During the 'Elvis’ Life At A Hollywood Movie' montage, look out for a child kicking Elvis in the shins in a clip from the Elvis film It Happened at the World's Fair. That’s Kurt Russell as a child actor in his first on-screen role. Russell would famously go on to play Presley in the 1979 John Carpenter biopic, Elvis.

(Marvel Studios)
All dolled up

In the same montage, there’s a moment where Elvis is applying make-up to Priscilla – a nod to Priscilla Presley’s autobiography in which she talks about Elvis liking her to always wear a full face of make-up.

(Warner Bros.)

Also in this montage, there are strains of Britney Spears’ Toxic – a comment on the controlling management of stars and our own public consumption of them

Live a Little, Love a Little

At the end of the montage, that spinning 'Elvis in pyjamas' shot is from his 1968 film, Live a Little, Love a Little. The pale blue outfit brought to his bus, which he later wears when he chastises Jerry for laughing at the promotion of Singer sewing machines, is the suit he wears in a psychedelic dream sequence in the movie.

(Warner Bros.)
Road tripping

When Elvis is on set and hanging out in a lux bus it’s a nod to the fact that the King preferred to drive (with his Memphis Mafia) from Tennessee to Hollywood in a custom-built bus rather than fly. He often drove.

(Warner Bros.)
Order of business

That scene at the Hollywood sign was the first one Butler filmed. He then went into filming the 1968 special in the leather suit for his first 'performance' and his final scene was the water-skiing scene in the montage.

(Warner Bros.)
Seeing red

During the rehearsal scene in Las Vegas for the International Hotel show, Elvis wears a red shirt director Baz Luhrmann describes as a pirate shirt. The helmer always put a red item of clothing in his movies and this is Luhrmann’s talisman red costume for this film.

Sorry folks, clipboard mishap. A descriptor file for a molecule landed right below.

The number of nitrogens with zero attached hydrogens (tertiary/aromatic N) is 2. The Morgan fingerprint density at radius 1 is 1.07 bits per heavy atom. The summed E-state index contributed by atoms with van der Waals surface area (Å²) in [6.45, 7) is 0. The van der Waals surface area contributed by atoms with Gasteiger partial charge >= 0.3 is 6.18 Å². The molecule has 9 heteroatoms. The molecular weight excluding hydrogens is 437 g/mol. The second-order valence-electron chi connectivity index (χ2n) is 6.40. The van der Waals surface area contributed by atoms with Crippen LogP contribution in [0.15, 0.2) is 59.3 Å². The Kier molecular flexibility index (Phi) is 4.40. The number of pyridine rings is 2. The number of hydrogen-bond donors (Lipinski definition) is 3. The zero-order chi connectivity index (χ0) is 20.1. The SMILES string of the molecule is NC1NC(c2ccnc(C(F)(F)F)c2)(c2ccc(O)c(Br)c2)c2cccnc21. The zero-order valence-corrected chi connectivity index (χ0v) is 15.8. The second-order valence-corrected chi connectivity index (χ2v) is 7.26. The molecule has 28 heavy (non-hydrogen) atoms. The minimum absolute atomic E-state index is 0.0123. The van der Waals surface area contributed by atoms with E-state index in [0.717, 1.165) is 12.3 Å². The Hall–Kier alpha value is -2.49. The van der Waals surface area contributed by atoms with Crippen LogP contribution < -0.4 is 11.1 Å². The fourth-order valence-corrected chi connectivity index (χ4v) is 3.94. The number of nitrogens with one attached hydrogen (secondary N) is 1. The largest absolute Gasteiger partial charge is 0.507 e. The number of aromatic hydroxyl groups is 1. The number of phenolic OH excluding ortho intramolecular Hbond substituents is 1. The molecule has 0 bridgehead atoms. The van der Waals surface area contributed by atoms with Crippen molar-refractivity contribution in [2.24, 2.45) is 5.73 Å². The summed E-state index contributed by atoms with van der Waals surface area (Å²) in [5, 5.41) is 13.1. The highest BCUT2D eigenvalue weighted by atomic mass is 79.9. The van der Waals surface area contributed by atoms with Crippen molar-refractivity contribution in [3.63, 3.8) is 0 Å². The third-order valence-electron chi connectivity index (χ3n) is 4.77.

(Warner Bros)
Once upon a time

When Elvis is in hospital, the TV shows news reports of the death at the Altamont concert headed by the Rolling Stones in December 1969 and Parker is reading a paper reporting on the murder of Sharon Tate. Not strictly possible as Tate was killed in August 1969 but likely a narrative conceit as well as a cheeky nod to Butler's pre-Elvis role as Tex, one of Tate’s murderers, in Once Upon A Time…in Hollywood.

Runway regalia

When Elvis and Priscilla meet at the airfield to swap parenting duties with Lisa Marie, Priscilla is wearing a coat that is a replica of the one she wore the day she divorced Elvis. He’s wearing the tracksuit he wore on the day.

(Warner Bros.)
I Will Always Love You

In the same scene, when Elvis mouths "I will always love you" to Priscilla before boarding the plane, it’s a reference to the famous Dolly Parton song that Elvis sang to his ex-wife on the day of their divorce. Presley had hoped to record the track but Parker’s strict royalties deal meant that Parton wouldn’t give the song away.

(Warner Bros.)
Unchained Melody

The Unchained Melody performance that ends the film starts out as Austin Butler and cuts to the real performance by Presley in Rapids City in 1977. Luhrmann originally had resistance to using the footage but he argued that Elvis’ smile during the sequence shows how he came alive in front of an audience until the very end. Butler’s performance is so immersive some viewers don’t spot the switch.

(Warner Bros.)

Did you notice these references?